Cindy Sherman at MOMA
Although just coming off a long trip, I could not pass an opportunity to stop in New York City to see amazing art. The Cindy Sherman Retrospective at MOMA was my main goal and first stop. It was amazing. Her body of work is very extensive. Each room led you through a new series that explored a different set of characters, discussing different ideas. There was a great audio guide that included interviews with Sherman as well as the Curator of the show. Displayed chronologically, Sherman’s work began as smaller pieces, all done on film. As she trades this in for a digital format, her works increases in size. Her last series of Society Portraits were larger than lifesize. I have admired her work for a while, enjoying how Sherman is a chameleon of disguise.
I did not know that ARTFORUM had commissioned work from Sherman, but decided against printing the Centerfold series. Shot in a typical centerfold magazine size and fashion, all of the women are shot from above, revealing vulnerability. Apparently the editor felt the women had just gotten raped, to which Sherman responded that all of her pieces are Untitled because she does not label them in any category.
Yet, French Vogue had no problem printing her series for them of over done, over partied satirical models in couture clothing. I love the French attitude! She also did another designer shoot for Pop Magazine. Here she is stiff and uncomfortable, playing a slave to fashion in Chanel.
She has the talent to create female characters that are women you can identify with and yet so over the top, you know you have never seen a woman like that before. It feels awkward using the word “character” because these women all exist on their own. I never once moved onto the next piece and thought “Here’s Cindy Sherman, now in a mullet.”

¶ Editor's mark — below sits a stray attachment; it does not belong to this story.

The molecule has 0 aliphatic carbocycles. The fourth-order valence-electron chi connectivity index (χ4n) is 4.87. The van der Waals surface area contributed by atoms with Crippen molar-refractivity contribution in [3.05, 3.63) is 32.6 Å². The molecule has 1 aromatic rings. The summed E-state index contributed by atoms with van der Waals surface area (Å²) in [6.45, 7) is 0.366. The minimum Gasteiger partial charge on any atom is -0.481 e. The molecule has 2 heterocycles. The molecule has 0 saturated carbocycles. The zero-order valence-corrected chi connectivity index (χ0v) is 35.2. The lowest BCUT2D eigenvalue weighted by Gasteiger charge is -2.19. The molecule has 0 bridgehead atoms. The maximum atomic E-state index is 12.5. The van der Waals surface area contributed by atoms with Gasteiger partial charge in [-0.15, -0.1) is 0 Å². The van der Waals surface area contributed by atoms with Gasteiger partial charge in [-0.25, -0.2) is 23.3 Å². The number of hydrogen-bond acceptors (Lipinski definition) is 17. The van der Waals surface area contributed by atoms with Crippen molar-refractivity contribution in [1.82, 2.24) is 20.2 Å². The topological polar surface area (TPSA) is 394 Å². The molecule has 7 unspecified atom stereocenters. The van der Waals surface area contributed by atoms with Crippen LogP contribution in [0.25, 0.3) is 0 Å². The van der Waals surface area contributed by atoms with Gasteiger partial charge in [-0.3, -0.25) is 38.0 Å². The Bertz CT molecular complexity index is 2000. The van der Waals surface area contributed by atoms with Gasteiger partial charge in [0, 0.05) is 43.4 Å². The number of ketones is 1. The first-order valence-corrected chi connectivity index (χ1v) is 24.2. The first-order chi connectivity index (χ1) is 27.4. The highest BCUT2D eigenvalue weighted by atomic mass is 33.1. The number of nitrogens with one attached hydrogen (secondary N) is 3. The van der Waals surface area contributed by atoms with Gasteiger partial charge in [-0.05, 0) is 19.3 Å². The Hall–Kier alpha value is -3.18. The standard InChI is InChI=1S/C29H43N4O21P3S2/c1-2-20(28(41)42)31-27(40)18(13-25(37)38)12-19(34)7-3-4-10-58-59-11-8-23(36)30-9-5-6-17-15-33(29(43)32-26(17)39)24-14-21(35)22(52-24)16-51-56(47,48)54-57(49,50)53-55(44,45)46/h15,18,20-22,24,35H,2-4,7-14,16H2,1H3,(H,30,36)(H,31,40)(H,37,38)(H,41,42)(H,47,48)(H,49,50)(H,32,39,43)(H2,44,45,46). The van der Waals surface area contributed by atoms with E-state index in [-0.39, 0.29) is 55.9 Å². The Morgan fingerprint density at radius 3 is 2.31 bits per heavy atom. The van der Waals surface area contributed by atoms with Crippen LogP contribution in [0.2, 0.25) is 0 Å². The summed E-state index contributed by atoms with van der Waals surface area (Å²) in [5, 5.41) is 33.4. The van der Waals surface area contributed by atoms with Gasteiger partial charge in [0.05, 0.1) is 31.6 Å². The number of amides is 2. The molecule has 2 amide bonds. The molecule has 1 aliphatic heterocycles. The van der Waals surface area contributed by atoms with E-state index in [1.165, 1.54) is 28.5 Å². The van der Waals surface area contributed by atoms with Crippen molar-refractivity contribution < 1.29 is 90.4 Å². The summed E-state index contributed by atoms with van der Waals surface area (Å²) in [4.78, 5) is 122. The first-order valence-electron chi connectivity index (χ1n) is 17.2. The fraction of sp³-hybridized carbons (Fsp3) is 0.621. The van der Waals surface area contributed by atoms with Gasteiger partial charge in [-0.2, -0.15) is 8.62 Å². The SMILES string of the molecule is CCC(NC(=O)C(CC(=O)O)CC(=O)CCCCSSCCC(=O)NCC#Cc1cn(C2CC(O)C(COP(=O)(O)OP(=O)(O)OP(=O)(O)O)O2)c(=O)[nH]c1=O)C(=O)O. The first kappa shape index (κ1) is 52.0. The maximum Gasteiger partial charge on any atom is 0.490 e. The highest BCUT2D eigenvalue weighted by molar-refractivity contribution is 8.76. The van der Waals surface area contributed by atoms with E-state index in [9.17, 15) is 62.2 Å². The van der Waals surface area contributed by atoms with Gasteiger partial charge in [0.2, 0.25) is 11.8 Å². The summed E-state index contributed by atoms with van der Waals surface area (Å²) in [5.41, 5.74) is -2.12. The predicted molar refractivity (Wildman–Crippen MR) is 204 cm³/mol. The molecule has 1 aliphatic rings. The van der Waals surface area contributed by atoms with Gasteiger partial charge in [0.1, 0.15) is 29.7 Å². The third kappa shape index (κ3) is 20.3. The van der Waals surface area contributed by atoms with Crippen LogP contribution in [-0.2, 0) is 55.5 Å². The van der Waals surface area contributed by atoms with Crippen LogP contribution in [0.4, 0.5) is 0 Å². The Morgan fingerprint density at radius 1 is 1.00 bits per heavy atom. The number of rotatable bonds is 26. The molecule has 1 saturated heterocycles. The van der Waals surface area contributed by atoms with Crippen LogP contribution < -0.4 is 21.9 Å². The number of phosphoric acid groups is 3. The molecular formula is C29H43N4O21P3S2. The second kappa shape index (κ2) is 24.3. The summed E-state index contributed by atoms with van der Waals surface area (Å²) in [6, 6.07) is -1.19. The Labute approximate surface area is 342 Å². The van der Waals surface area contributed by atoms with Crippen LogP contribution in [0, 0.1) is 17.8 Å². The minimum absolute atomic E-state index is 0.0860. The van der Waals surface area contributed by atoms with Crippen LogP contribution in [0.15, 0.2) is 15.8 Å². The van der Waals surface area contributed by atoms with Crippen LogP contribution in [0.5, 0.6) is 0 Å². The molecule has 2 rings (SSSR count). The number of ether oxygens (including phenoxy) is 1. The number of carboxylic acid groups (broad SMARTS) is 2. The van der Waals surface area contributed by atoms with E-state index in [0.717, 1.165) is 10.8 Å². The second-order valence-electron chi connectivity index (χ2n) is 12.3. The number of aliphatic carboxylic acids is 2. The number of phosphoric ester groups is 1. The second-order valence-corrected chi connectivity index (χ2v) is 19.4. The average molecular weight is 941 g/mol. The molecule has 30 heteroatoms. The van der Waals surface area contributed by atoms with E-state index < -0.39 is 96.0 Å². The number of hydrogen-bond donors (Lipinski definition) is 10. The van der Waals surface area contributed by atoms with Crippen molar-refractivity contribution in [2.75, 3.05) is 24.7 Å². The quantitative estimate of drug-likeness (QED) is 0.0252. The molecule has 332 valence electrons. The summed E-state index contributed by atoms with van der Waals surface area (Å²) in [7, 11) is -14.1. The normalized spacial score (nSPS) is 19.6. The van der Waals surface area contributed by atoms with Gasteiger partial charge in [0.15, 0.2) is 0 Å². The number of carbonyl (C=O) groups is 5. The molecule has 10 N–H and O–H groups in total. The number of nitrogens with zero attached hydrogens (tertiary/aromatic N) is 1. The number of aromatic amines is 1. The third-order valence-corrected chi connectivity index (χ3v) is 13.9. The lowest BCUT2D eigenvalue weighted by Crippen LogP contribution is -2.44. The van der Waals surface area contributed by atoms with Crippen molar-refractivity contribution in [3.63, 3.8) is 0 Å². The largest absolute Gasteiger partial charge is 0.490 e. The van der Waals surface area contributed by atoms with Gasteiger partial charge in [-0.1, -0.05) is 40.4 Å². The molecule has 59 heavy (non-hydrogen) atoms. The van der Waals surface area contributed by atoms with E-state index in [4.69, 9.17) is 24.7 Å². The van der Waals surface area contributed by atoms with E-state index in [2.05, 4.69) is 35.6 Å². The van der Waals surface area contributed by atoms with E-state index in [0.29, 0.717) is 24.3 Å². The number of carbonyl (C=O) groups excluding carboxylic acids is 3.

Entering the Historical Portrait room, I am immediately struck by the image of Cindy Sherman as Caravaggio’s Sick Bacchus. It is interesting that just a few months earlier I was viewing the original in Fort Worth. I already know that this is a self portrait of Caravaggio as Bacchus, the Roman name for the Greek God Dionysus, the god of wine, drunkenness, and ritual madness. This is a portrait of Sherman as Caravaggio as Bacchus. Sherman is placing herself in the male role of a god as well as turning an oil painting into the current medium of photography.
Her series of portraits that all looked like they were done at Sears was fantastic! It is her attention to the tiny details that make each woman an individual.
The originality that Sherman puts forth is fresh and exciting to look at. As I continued through her immense show, every room left me wanting to know who she was going to become next. I spent several hours wandering through this exhibit as well as the rest of the amazing permanent collection until I was kicked out at closing.
All photos were taken by me, from the Cindy Sherman MOMA Catalog. Courtesy of J Maldonado.